Judge Gordon Sullivan's review is long, but not endless.
Deception has no allies.
The Möbius strip was discovered by mathematician August Ferdinand Möbius in 1858. What's fascinating about a Möbius strip (which you create by taking a length of paper, giving it one twist, and taping the ends together) is that it's a two-dimensional object that has only a single side but it exists in 3D space. What that means is that if you draw your finger along a Möbius strip, you touch both sides of the paper without crossing the edge of the paper (like you would have if you wanted to draw on both sides of the paper if it hadn't been twisted into a Möbius configuration). There are some neat mathematical properties that can be derived from the strip, but most people hear about it because it's a really weird and cool way to talk about infinity. You can go round and round a Möbius strip seemingly going everywhere (i.e., both sides of the paper) while actually going nowhere (you always end up right where you started). It's also a solid metaphor for the game that's played by the so-called "intelligence community." It's no wonder, then that Möbius chose it for a title, but sadly that's one of the few intelligent decisions that this undercooked thriller made.
Russia's intelligence apparatus, the FSB (successor to the KGB), has an operative named Lioubov (Jean Dujardin, The Monuments Men), who's trying to take down an international money laundering ring. The key to that plan is a banker (Cécile De France, High Tension), but Russian magnate Rostovsky (Tim Roth, Lie to Me) is also interested in her.
Two main problems assail Möbius. The first is that it doesn't quite know what it wants to be. On the one hand, it's a high-stakes international thriller, with a multinational cast and a contemporary story about Russian oligarchs and the twenty-first century intelligence community. On the other hand, it's trying to sell a romantic storyline between Dujardin and De France. These two elements work against each other more than they work for each other.
More significantly, though, the film is simply not clearly motivated. International finance isn't the easiest thing to sell on film; witness the moment in the recent The Wolf of Wall Street where DiCaprio stops his monologue about stock fraud to point out that nobody is following him anyway. Without a clear sense of what's driving the laundering at the center of the film, it's hard to get invested in the tension between the various factions vying for control of the cash. The film is also equally unable to make the finance scheme a MacGuffin, that little thing that drives the plot but is ultimately inexplicable or unimportant. Though it was obvious from the first scene that the laundering was driving the plot, it was also never quite clear how it was really supposed to be working, and that makes it hard to get involved in the various machinations.
I'm not one to complain too loudly about the casting of actors as a critical component for believability, but it's difficult to suspend disbelief when two Russians are played by a Frenchman and a Brit, and the American banker is played by a French woman. However, rather than changing their accents, the two male leads try to pass off their speech patterns as narrative conceits: Rostovsky has a British accent because he emigrated to Britain, while Lioubov has Dujardin's famous Frenchness because of his spy training. One of the major problems with the film is not that it cast these actors, but that it offers very little to distract viewers from the fact that the casting doesn't quite work. We don't buy into the world, and so have a difficult time buying into these actors.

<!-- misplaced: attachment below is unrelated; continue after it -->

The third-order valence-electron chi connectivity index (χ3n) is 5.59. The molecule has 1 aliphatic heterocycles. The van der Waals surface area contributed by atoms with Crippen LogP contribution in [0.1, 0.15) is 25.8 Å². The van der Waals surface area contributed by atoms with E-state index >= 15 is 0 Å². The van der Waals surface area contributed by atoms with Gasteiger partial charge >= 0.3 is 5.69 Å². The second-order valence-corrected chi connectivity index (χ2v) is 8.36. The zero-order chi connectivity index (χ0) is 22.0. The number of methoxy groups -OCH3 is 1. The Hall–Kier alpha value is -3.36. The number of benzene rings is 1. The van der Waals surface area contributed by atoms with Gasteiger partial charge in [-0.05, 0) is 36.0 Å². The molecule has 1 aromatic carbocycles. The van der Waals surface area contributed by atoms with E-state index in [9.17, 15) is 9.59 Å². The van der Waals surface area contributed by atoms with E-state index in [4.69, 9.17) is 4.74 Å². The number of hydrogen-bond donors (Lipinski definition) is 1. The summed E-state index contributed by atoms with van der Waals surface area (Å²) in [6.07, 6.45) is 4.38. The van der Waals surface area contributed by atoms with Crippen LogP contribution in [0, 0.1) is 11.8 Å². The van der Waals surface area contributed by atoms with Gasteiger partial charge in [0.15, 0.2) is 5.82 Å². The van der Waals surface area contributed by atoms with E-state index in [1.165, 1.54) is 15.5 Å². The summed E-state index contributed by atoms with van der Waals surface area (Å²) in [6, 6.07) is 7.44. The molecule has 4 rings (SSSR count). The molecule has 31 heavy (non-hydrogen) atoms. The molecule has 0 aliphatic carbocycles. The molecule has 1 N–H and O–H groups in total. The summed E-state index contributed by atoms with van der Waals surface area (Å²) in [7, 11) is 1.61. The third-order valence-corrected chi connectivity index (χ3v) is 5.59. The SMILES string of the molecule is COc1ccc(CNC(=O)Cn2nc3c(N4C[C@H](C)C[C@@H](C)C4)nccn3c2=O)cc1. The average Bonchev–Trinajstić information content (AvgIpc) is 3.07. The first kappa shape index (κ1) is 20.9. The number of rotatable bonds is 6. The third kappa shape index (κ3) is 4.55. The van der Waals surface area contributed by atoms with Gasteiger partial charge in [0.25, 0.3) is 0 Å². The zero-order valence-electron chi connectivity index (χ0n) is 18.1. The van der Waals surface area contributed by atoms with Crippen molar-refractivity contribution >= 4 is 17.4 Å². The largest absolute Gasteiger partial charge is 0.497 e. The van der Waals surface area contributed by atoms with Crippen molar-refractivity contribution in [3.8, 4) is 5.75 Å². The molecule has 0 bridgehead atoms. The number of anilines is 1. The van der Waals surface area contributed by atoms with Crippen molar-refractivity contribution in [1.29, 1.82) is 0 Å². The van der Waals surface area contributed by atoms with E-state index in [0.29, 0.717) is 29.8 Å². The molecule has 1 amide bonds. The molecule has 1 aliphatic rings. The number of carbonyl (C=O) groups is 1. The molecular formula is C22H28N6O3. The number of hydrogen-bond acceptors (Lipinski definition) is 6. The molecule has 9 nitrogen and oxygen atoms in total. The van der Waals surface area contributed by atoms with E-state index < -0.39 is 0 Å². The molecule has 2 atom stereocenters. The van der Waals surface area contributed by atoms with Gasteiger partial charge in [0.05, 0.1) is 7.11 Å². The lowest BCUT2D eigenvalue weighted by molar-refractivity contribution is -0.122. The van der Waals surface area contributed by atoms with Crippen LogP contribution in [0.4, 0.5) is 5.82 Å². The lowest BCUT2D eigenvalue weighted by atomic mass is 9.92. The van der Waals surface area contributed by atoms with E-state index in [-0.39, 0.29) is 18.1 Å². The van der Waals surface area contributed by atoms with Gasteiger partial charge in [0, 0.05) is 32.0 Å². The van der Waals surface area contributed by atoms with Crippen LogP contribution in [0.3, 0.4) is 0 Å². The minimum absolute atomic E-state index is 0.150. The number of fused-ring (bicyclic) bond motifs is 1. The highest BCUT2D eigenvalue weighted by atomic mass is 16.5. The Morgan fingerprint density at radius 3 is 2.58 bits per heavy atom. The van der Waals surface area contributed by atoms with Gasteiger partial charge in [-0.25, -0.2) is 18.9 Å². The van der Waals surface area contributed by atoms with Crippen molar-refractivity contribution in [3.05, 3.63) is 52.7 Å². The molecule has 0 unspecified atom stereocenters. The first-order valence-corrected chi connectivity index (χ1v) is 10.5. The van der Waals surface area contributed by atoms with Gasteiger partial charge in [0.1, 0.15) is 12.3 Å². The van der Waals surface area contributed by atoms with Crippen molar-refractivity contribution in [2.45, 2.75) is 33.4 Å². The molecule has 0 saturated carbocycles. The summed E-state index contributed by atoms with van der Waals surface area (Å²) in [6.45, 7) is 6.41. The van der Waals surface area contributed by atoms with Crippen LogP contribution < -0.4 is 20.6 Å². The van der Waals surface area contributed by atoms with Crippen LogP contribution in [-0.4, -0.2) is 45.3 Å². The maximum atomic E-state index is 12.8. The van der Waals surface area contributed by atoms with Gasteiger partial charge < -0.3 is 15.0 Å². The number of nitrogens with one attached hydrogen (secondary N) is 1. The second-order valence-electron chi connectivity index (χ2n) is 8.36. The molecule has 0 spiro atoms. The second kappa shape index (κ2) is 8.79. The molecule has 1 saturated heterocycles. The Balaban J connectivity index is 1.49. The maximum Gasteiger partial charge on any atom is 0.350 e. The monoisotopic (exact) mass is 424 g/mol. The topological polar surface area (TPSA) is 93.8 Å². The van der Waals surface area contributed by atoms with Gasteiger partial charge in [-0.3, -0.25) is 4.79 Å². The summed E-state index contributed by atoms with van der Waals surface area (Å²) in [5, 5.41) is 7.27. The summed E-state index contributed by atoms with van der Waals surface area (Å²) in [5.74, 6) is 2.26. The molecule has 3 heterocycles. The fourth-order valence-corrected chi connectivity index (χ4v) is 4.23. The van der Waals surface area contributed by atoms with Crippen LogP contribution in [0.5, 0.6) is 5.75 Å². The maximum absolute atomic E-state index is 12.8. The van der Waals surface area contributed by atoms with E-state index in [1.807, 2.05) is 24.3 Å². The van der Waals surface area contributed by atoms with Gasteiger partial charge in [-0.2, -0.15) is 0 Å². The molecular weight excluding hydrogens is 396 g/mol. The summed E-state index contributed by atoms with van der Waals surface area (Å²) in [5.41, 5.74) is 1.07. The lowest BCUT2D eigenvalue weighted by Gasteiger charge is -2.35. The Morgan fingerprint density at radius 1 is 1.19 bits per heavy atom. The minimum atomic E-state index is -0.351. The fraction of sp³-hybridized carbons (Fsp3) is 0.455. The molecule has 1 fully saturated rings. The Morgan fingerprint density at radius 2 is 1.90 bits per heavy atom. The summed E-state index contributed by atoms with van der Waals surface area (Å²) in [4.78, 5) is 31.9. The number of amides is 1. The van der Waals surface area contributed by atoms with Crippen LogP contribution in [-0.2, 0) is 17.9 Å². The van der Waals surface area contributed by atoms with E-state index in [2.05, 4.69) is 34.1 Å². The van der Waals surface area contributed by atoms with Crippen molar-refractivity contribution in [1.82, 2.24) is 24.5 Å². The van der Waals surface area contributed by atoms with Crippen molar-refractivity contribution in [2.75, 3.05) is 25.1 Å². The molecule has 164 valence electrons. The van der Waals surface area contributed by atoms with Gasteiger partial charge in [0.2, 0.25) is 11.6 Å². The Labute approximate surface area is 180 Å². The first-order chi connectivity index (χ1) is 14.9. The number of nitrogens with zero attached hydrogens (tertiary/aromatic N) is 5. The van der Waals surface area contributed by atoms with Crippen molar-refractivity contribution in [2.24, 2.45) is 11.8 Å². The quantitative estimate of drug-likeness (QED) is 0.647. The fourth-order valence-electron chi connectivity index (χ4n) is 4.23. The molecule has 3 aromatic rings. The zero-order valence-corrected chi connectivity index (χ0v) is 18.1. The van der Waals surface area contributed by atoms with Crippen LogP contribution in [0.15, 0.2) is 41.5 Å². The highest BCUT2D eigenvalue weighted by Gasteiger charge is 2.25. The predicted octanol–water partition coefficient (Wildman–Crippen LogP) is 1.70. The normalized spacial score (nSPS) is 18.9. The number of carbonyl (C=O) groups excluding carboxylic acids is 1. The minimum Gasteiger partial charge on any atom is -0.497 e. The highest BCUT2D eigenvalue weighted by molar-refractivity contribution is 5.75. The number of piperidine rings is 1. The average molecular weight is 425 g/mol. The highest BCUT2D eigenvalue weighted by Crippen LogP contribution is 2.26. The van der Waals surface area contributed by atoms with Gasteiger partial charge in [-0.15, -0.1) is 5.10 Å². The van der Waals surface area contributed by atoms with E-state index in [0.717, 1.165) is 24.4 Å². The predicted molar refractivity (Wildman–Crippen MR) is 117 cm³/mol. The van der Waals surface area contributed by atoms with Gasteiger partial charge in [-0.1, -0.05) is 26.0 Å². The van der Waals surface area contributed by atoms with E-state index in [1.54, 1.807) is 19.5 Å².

In the film's defense, the actors are all game for their roles, accent aside. Dujardin is charming, while De France is cagey but willing to be seduced, and Roth plays the heavy with his usual flair. The film also has at least a couple of scenes that effectively generate suspense and keep the narrative moving forward. In fact, perhaps the greatest frustration with the film is that it works just often enough to make viewers want to keep watching without delivering on the promise that the cast is capable of.
Also, the Möbius (Blu-ray) 2.40:1/1080p transfer is strong. Detail is high throughout (though the photography occasionally appears on the soft side), with close-ups on the actors looking especially good. The beautiful colors found in Monte Carlo exteriors pop appreciably, and black levels stay consistent and deep. The DTS-HD 5.1 track is also excellent; the film's dialogue is clean and clear throughout, with the surrounds get good use during more tense scenes.
Extras start with three featurettes that total about 10 minutes focusing on the film's central couple, the cast, and the Möbius strip. We then get interviews with director Eric Rochant, Roth, Dujardin, and De France that total around 40 minutes. The film's trailer, along with an Ultraviolet digital copy, is also included.
Möbius is a so-so thriller that delivers in fits and starts. The cast is excellent and there's some real chemistry, but it never gels into a compelling thriller. Fans of the actors may want to give it a rental, and Möbius (Blu-ray) makes that easy to recommend.
Not great, but not guilty.
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